Iceberg Slim is either a name you adore or haven’t heard of. He was a pimp in the early half of the 20th century, then went to prison, got out, raised a family, and in middle-age reinvented himself as an author. His autobiographical first novel “Pimp: The Story of My Life” became an instant underground classic and he followed it up with equally excellent and candid stories of the streets, the mafia, and conmen. He released an album (Reflections) and had his book “Trick Baby” turned into a movie. Yet, thanks to crooked publishers and literary prejudice, Slim died practically penniless.
Slim’s story has been vividly brought to life in the new film Iceberg Slim: Portrait Of A Pimp, featuring interviews with surviving family members, colleges and celebrity fans like Snoop Dog (or Lion), Chris Rock, and Ice T. The man holds special importance to Ice T who took his name from the author and produced the movie that was directed by his longtime manager Jorge Hinojosa. The director and producer made a visit to the Toronto International Film Festival to promote their new documentary and Collider got a chance to speak with them about the legacy of Iceberg Slim and the challenges of making the film. Hit the jump for all the details along with some predictably saucy language.
It’s not everyday that The Toronto International Film Festival features a documentary that honors a pimp, but then not every pimp is Iceberg Slim. Author of the 1969 pulp best seller Pimp: The Story Of My Life, Slim defined the rules of the game and also managed to pull himself out of it through a successful writing career. In his own way, Slim was a pioneer for African American authors with a unique voice that still resonates to this day. Though he never achieved mainstream success or acceptance in his lifetime, the legacy remains unquestioned. Director Jorge Hinojosa’s exhaustive, inventive, and entertaining new documentary Iceberg Slim: Portrait of a Pimp honors the legend and tells his remarkable lifestory to introduce new audiences and fill in the gaps for longtime fans with questions.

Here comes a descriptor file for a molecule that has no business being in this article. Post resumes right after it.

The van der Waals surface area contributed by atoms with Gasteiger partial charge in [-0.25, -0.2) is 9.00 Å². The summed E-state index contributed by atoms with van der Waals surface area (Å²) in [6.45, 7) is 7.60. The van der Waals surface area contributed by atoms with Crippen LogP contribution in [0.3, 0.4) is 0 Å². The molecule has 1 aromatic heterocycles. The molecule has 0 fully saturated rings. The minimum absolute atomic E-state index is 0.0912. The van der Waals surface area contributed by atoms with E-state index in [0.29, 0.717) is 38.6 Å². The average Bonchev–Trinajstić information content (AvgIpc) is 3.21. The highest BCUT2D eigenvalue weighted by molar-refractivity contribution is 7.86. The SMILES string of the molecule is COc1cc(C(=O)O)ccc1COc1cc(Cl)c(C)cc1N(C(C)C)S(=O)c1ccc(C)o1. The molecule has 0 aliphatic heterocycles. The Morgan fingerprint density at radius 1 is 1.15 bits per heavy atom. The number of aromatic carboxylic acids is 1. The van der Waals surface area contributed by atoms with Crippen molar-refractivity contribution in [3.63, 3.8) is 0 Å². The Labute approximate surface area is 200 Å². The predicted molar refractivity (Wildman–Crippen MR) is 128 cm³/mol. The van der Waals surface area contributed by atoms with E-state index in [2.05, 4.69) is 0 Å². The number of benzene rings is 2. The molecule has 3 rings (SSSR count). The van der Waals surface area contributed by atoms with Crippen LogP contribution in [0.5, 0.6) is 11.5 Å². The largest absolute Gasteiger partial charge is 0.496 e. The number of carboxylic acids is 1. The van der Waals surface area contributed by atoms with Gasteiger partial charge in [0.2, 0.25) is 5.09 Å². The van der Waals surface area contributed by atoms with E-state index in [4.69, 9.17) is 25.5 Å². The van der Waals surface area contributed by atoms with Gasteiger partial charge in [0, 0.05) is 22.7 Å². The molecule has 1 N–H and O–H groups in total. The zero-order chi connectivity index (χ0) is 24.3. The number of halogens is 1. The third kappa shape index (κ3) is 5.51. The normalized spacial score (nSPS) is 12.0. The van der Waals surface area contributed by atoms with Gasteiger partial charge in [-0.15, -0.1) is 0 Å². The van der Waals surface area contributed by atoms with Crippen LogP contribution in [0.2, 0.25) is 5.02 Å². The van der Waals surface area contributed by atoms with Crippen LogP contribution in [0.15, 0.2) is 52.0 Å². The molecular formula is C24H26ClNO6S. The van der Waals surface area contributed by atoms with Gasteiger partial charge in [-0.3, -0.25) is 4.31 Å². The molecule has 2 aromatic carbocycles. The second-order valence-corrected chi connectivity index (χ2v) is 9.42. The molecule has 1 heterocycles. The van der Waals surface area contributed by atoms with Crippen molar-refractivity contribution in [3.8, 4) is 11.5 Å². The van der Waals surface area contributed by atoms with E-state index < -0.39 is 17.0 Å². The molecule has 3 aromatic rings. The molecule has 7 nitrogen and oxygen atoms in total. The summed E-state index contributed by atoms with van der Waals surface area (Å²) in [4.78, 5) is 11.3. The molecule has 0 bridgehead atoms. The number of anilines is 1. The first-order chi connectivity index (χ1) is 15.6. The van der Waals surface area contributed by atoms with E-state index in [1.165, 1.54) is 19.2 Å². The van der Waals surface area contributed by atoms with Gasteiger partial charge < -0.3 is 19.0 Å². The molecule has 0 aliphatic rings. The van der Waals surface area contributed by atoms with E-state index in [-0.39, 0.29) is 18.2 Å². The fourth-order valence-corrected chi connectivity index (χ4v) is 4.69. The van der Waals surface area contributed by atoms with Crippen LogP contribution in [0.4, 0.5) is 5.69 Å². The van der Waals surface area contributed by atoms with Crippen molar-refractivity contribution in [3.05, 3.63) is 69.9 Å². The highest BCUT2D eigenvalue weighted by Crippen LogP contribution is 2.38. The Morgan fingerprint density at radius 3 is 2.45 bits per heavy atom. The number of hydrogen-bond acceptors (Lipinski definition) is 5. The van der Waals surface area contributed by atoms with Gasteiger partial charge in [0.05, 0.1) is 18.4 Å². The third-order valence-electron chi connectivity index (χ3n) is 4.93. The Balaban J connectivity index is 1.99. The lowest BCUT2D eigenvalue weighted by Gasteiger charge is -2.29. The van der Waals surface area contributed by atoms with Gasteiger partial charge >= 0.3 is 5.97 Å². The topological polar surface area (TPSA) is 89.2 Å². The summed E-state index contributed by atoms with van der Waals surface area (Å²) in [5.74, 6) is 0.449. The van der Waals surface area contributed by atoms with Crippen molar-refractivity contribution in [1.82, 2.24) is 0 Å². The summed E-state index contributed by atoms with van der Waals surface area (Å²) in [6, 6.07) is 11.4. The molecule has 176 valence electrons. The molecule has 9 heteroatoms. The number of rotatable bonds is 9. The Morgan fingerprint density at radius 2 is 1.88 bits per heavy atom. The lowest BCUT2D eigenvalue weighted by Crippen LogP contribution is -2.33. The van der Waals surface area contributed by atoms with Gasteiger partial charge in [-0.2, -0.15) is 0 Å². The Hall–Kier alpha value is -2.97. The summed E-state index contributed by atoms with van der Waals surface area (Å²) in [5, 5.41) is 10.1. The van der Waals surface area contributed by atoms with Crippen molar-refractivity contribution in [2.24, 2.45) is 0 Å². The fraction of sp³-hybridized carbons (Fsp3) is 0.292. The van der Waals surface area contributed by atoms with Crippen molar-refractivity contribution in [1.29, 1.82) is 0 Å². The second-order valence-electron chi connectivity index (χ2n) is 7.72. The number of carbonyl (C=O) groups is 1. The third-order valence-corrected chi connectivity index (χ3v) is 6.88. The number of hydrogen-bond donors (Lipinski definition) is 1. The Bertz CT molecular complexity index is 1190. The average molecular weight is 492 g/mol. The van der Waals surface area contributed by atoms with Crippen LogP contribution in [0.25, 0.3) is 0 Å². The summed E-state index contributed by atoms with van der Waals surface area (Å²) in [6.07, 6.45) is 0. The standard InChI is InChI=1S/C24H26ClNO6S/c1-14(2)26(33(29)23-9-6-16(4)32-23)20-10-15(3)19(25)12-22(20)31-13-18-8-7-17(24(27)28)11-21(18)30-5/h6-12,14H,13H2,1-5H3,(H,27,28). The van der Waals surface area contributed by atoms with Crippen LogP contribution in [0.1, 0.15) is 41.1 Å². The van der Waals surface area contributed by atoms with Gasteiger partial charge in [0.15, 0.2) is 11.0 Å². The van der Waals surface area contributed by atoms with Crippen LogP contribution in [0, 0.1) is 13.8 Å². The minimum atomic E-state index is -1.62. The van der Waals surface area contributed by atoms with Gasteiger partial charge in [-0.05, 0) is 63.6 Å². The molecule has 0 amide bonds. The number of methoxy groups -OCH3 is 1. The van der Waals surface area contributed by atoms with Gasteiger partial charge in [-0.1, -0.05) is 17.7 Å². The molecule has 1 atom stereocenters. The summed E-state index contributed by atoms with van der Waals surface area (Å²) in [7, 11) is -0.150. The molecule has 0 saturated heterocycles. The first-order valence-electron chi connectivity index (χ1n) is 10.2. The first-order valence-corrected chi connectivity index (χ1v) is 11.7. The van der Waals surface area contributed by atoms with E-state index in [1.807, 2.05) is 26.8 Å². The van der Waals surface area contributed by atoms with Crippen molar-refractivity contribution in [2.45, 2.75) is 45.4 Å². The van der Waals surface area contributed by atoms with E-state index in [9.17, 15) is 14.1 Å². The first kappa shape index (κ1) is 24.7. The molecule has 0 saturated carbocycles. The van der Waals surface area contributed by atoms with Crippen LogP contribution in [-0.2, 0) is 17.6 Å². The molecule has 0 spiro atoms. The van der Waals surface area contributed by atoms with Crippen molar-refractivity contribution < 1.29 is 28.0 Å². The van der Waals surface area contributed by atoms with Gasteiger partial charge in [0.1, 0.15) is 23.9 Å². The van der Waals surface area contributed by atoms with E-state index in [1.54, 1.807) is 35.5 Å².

Last week, the Toronto International Film Festival announced the movies playing in its Special Presentations and Galas programs. Today, they’ve provided the line-up for their other programs, and they’ve got some strong flicks in the Documentary category. This year’s line-up includes new movies from Ken Burns‘ The Central Park Five (co-directed by David McMahon and Sarah Burns), Alex Gibney‘s Mea Maxima Culpa: Silence in the House of God, Joshua Oppenheimer’s The Act of Killing, and Marina Zenovich’s Roman Polanski: Odd Man Out (the follow-up to her great 2008 documentary, Roman Polanski: Wanted and Desired).
Hit the jump for the full documentary line-up and synopses. The 2012 Toronto International Film Festival runs from September 6 – 16th. Click here for the Midnight Madness line-up.